Security Council sanctions against Iraq, which are forced by the United States, have devastated the entire nation, taking the lives of more than 1,500,000 people, mostly infants, children, chronically ill and elderly, and harming millions more by hunger, sickness and sorrow. The sanctions destroy the "dignity and rights" of the people of Iraq and are the most extreme form of " cruel, inhuman and degrading treatment, " which are prohibited by the Declaration.

Despite the cruelest destruction of the most basic human rights and liberties of all the people in Iraq, including rights to medicine, safe drinking water and sufficient food, the United States government, with the major mass media in near perfect harmony, proclaims itself the world's champion of liberty and human rights. The problem as Lincoln surely knew is not merely one of definitions. It is a problem of power, will and accountability. The United States intends to have its way and serve its own interests, with Iraq, Cuba, Libya, Iran, the Sudan and many other countries whatever the consequences to the liberties and rights of those who live there.

The United States control over and its concerted action with the mass media enables it to demonize such countries, its victims, for "terrorism, "threats to world peace and human rights violations at the very time it rains Tomahawk cruise missiles on them and motivates and finances armed insurrections and violence against them. At the same time the United States increases its own staggeringly large prison industry, with more than a million persons confined, including 40 percent of all African-American males between 17 and 27 years old in the State of California. Simultaneously the United States spends more on its military than the ten largest military budgets of other nations combined, sells most of the arms and sophisticated weapons still increasing worldwide while rejecting an international convention to prohibit land mines and an international court of criminal justice. And the United States maintains and deploys the great majority of all weapons of mass destruction existent on earth, nuclear, chemical, biological and the most deadly of all- economic sanctions.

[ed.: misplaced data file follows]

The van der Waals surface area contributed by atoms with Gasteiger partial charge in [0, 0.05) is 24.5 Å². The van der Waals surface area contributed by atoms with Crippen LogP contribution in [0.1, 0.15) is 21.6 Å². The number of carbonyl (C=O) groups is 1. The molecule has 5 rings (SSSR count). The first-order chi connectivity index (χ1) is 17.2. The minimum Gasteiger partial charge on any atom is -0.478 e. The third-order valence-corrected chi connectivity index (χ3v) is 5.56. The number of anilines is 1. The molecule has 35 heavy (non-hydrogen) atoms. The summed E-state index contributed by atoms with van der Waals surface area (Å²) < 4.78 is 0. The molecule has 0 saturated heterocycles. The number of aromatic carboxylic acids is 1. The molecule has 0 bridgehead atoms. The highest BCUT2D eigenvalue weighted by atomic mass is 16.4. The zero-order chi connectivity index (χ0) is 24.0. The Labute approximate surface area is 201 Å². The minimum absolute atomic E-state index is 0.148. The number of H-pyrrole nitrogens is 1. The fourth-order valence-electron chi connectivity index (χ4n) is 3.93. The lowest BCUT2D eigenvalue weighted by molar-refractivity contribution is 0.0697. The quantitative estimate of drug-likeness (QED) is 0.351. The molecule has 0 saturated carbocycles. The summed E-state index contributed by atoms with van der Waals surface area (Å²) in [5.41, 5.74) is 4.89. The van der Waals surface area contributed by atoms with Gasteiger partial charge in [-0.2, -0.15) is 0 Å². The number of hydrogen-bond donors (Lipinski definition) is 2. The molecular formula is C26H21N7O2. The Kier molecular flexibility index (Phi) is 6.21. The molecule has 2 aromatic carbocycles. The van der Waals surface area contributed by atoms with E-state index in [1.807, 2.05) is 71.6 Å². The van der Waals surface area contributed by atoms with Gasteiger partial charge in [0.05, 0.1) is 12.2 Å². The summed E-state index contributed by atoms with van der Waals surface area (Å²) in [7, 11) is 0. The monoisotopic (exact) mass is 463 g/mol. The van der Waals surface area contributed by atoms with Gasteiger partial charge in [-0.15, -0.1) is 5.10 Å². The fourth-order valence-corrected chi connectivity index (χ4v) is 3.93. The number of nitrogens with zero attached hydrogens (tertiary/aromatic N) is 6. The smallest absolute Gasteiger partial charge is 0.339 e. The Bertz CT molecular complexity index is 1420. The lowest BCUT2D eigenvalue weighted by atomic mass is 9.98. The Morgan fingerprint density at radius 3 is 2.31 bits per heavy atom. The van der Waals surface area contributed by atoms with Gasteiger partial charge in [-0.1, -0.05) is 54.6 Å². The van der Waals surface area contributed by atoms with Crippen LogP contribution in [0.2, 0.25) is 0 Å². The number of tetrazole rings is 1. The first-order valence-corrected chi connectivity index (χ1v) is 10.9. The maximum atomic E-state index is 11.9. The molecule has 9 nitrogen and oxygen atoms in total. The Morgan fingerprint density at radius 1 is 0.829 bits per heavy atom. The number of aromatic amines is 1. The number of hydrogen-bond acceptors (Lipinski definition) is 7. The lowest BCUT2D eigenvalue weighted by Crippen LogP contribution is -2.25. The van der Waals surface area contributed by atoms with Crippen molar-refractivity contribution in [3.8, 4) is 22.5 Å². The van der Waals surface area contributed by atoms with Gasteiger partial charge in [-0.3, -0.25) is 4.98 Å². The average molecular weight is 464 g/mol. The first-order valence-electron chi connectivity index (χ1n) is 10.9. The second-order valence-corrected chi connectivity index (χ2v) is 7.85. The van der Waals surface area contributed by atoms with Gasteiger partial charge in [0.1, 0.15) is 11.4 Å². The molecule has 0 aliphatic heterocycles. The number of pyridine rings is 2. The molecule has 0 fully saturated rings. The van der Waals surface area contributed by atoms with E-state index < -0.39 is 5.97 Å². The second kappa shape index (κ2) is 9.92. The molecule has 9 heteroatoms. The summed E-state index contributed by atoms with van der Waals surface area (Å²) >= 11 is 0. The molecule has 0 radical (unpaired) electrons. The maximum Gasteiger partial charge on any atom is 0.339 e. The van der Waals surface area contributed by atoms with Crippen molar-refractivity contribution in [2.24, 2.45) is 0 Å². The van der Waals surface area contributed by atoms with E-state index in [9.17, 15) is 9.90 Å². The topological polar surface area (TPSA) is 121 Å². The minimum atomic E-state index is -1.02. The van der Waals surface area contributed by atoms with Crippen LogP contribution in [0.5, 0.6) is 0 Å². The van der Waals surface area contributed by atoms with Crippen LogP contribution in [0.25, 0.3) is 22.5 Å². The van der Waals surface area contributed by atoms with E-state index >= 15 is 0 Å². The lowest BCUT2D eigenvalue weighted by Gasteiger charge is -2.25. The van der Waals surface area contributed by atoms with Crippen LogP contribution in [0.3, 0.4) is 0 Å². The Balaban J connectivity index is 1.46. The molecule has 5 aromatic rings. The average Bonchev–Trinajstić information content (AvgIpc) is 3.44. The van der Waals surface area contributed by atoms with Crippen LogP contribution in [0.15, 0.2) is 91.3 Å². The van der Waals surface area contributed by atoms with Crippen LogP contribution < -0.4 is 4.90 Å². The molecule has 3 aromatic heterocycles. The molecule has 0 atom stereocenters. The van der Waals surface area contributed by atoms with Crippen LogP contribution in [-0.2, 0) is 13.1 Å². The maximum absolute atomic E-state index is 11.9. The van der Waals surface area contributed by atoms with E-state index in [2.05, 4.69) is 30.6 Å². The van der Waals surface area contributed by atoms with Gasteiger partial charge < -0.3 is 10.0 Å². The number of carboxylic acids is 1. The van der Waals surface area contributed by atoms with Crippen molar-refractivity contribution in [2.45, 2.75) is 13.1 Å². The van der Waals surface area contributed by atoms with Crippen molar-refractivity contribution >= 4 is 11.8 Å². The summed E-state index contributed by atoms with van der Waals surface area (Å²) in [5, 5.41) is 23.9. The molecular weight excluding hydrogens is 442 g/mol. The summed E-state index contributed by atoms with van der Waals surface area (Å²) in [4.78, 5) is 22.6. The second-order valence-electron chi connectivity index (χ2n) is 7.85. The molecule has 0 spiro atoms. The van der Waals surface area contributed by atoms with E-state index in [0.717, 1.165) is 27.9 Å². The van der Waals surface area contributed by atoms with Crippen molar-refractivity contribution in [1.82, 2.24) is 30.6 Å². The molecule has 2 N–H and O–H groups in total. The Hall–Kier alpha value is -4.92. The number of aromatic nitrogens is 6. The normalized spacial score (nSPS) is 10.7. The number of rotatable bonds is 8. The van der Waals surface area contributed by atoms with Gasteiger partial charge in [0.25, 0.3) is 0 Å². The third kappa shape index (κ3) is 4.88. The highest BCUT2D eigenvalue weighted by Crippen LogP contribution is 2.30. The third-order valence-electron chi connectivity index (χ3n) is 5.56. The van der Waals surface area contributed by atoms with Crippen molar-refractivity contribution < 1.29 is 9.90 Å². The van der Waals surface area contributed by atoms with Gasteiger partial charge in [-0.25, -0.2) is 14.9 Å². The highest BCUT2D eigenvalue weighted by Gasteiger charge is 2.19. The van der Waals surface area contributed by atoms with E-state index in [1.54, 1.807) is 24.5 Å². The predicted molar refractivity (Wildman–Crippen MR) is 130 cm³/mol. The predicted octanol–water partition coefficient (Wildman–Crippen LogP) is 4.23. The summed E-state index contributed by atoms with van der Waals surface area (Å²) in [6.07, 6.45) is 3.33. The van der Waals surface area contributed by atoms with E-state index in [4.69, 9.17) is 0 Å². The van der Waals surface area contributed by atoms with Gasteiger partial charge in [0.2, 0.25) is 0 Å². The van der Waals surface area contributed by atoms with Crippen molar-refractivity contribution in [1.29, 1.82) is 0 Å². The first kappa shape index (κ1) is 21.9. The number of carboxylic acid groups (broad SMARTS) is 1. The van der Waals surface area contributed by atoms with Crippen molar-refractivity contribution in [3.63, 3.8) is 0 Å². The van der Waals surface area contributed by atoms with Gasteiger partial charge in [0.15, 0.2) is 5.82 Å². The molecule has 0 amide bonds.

It is imperative that clear definitions of all fundamental rights of people, be clearly inscribed in international law, including economic rights which are most basic to human need and on which all other rights are dependent and rights to freedom from military aggression by a superpower or its surrogates.

But without a passionate commitment by the people of the United States and other major powers to stop their own governments from violating those definitions of human rights, hold them accountable for their acts and to prevent their own media from seducing them into acceptance or complacency, there will be no protection for the poor and powerless and no correspondence between the words of rich and powerful nations and their deeds.

We can be thankful for the Universal Declaration of Human Rights, but together the people of the world must do better to define and protect the humanity of the people.


RAMSEY CLARK is an attorney, teacher, and writer. He served as Attorney General of the United States during the Johnson Administration. He is actively engaged in practice of law in fields of law, peace, disarmament, human rights, civil rights, civil liberties, voting rights, health, education and others. In 1991 he founded the International Action Center .